How To Explain a Career Change in Your Cover Letter (With Examples)

7 minutes

If you’re more comfortable writing code than writing about yourself, you might find cover letter requirements tedious or even intimidating. For job seekers who are switching careers though, a cover letter is the perfect opportunity to bridge the gap between your past roles and where you want to go.  

Even if you’re making a big career change, there are skills and lessons from your previous experience that will be a huge asset in future roles. As a career switcher, you likely have a lot of ground you could cover in the letter, but avoid the temptation to throw everything at the wall and see what sticks. Give the most space to the most important takeaways — recruiters and hiring managers will likely skim longer letters anyways.  

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Curating your story and focusing on the commonalities between this opportunity and your previous experience will show that you understand the role and industry, and what you can bring to it. While cover letters aren’t always required for job applications (and some people even think they’re unnecessary), crafting a concise and focused letter is still a great exercise. Why you’re making a career change is bound to come up in interviews, so it’s good to be able to articulate your reasons for doing so confidently. Here are some dos and don’ts to keep in mind when writing your cover letter so you can stand out as a candidate. 

Do highlight: Transferrable technical skills 

If there’s any overlap in the technical skills you developed in previous roles and this opportunity, spell out those connections. “Highlight things from your previous career path that will be beneficial in your new career,” says Jean du Plessis, Senior Engineering Manager at Upbound

You might have taken an interest in technology while working in a different field, so you volunteered to set up the company website, for example. Perhaps you have some portfolio projects using some of the same languages or frameworks in the company’s tech stack. 

Example: Applying to a Business Intelligence Data Analyst position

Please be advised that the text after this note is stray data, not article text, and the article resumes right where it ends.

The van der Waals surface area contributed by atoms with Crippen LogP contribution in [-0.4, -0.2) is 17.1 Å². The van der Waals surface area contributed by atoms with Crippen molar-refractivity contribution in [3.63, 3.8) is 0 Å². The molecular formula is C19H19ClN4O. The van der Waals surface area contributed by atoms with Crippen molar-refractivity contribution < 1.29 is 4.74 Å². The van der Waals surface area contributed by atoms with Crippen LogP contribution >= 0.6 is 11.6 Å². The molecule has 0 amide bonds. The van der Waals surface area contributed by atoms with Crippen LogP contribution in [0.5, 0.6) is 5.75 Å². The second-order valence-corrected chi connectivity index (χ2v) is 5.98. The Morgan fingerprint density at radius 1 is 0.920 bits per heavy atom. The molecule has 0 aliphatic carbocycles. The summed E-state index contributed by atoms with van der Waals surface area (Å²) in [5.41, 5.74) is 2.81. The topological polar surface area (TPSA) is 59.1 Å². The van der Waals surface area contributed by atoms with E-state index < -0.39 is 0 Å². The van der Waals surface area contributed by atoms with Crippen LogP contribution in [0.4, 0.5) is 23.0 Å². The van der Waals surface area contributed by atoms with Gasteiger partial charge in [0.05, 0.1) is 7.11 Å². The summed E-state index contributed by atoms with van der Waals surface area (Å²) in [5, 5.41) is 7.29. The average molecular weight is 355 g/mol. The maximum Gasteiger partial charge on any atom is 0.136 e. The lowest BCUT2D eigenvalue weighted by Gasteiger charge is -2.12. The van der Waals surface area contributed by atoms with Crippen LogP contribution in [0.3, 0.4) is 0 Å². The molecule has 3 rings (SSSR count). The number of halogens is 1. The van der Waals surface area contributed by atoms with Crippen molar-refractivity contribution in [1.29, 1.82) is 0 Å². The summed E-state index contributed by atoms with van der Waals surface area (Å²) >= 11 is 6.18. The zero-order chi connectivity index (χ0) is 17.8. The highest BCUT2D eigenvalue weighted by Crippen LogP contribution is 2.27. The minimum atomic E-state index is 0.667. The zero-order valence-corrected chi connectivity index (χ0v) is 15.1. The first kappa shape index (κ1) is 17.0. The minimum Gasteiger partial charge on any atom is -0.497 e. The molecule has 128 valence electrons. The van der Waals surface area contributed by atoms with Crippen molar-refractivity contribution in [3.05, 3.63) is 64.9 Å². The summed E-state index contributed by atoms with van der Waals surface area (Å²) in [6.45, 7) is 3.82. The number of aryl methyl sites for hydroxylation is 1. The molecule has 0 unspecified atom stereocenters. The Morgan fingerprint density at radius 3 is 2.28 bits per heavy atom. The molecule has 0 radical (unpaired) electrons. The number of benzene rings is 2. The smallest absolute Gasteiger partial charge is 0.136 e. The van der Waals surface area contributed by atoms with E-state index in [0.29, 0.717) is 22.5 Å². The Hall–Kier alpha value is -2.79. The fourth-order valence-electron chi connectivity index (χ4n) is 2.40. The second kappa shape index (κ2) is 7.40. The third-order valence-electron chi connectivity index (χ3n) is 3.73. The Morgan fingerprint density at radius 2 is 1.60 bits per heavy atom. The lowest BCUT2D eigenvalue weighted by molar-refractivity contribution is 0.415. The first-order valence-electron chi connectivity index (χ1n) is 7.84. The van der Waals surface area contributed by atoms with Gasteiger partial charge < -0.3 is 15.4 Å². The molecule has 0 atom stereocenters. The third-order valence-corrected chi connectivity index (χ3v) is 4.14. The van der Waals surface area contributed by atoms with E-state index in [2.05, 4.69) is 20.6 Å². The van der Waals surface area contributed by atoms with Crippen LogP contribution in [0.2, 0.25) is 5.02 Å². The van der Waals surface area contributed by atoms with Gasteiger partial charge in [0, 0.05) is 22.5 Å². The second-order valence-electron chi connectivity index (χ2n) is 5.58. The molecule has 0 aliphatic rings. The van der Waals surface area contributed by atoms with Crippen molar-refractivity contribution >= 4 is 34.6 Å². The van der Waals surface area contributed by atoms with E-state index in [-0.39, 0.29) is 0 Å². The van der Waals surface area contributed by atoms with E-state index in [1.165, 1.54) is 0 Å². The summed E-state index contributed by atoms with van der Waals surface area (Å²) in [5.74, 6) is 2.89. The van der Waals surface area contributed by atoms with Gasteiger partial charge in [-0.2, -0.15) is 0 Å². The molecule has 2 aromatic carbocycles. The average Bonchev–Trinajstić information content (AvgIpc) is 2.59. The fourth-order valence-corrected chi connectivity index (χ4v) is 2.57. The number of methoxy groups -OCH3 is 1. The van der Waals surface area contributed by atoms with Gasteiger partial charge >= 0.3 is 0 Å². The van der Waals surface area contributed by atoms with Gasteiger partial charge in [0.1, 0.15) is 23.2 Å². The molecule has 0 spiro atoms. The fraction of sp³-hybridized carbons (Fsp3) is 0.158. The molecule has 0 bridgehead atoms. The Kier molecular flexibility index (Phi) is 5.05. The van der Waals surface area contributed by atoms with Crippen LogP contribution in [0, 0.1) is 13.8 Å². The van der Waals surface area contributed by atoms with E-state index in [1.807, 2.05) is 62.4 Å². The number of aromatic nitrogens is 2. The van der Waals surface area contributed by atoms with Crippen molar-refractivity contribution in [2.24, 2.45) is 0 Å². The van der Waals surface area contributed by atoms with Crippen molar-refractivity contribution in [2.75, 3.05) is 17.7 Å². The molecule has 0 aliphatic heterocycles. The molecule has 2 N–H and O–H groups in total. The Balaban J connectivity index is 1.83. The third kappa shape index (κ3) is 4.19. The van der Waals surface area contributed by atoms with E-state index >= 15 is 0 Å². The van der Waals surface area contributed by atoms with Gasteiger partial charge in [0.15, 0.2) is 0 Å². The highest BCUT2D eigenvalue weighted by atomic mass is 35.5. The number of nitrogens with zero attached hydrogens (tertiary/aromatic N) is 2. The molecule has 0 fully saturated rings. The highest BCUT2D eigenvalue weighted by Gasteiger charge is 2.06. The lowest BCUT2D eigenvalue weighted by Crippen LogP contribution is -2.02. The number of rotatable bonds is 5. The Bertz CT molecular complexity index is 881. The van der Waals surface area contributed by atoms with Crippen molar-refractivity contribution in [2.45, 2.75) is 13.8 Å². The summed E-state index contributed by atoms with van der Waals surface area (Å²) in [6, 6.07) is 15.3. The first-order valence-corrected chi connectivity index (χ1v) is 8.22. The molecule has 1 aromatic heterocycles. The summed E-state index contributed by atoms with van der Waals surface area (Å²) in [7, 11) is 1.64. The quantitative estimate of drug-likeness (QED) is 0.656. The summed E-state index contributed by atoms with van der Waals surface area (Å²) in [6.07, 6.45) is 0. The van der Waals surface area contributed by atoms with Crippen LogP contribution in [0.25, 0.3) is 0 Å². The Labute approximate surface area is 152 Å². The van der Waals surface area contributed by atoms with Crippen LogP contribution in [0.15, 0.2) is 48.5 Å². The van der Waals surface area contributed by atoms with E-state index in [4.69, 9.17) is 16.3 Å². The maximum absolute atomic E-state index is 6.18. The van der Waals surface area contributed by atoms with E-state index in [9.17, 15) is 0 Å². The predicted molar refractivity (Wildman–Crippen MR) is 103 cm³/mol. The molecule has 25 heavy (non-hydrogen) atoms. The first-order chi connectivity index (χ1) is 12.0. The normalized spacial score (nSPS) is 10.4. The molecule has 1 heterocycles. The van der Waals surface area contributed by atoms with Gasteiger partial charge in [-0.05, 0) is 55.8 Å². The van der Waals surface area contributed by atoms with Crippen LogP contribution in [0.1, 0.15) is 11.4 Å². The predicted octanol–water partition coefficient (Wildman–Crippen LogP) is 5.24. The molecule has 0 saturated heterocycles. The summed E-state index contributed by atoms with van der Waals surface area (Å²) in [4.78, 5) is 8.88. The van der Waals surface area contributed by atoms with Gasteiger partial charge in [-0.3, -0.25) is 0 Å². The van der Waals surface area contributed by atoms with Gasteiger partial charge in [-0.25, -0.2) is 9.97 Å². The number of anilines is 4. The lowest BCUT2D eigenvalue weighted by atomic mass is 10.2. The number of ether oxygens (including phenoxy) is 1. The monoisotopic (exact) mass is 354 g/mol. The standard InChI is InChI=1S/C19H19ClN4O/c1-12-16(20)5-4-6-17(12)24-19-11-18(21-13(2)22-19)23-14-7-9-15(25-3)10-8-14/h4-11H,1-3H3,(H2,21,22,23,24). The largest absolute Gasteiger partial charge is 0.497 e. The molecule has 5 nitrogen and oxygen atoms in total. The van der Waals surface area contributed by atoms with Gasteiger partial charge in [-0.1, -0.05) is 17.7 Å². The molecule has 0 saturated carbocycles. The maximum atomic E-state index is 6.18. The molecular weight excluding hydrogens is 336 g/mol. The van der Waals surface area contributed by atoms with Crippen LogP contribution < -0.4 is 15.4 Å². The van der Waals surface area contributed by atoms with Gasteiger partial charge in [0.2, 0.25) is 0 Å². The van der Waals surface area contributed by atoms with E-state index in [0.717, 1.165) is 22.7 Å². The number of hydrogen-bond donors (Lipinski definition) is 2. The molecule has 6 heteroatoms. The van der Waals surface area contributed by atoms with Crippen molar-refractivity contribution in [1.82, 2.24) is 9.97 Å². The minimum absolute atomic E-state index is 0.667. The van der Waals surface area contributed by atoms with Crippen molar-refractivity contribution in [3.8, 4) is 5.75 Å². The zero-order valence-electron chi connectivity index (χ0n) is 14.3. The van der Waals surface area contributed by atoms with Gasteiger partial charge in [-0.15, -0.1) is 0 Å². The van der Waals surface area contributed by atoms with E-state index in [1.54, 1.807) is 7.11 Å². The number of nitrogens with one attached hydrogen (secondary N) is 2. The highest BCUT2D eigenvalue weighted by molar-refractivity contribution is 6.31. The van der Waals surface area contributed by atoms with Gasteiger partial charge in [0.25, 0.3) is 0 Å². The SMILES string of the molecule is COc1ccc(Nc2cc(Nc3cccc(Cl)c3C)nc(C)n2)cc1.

“As a Marketing Manager, I work with teammates across the marketing department and wider business to develop campaigns to reach new customers. My favorite part of the job is using data to report on campaign performance and refine marketing strategy, so I’m excited about the opportunity to make data analysis my full-time focus.”  

Don’t: Try to hide your gaps  

If you’re making a career change, there will naturally be areas where you lack experience. Highlighting your growth areas and enthusiasm to learn will create a far better impression than glossing over or attempting to disguise them. The same applies to technical interviews — being transparent you don’t know something and talking about how you’d figure it out is always better than hiding it. If you want to feel more confident that you meet the role’s requirements before you even go into the interview, you can use our job-readiness checker to analyze how your skills fit the job description.  

Many job seekers get discouraged when positions require years of experience just to apply. One way to overcome this experience gap is by having a strong portfolio of projects and talking about the languages or skills you’re currently studying.  

Remember that anyone applying for a junior role will be in the same position, and hiring managers expect there to be a ramp-up period for onboarding and training entry-level folks. You can present these hard skills gaps as opportunities for growth and call out the aspects of the role that excite you.  

Example: Applying for a Front-End Engineer position 

“One of the aspects of this role that appeals to me is building UIs leveraging React. I’ve taken several React courses and built my own projects using React (here’s a link to my portfolio project) and am excited about the opportunity to gain more experience using it in a professional setting and learning from my teammates.” 

Do highlight: Soft skills 

“Technical skills can be learned, but character attributes that you’ve already developed and have evidence for are a bonus,” says Jean. As a candidate making a career shift, it will benefit you most to focus your cover letter on mapping the soft skills you’ve already demonstrated to the new career you’re pursuing.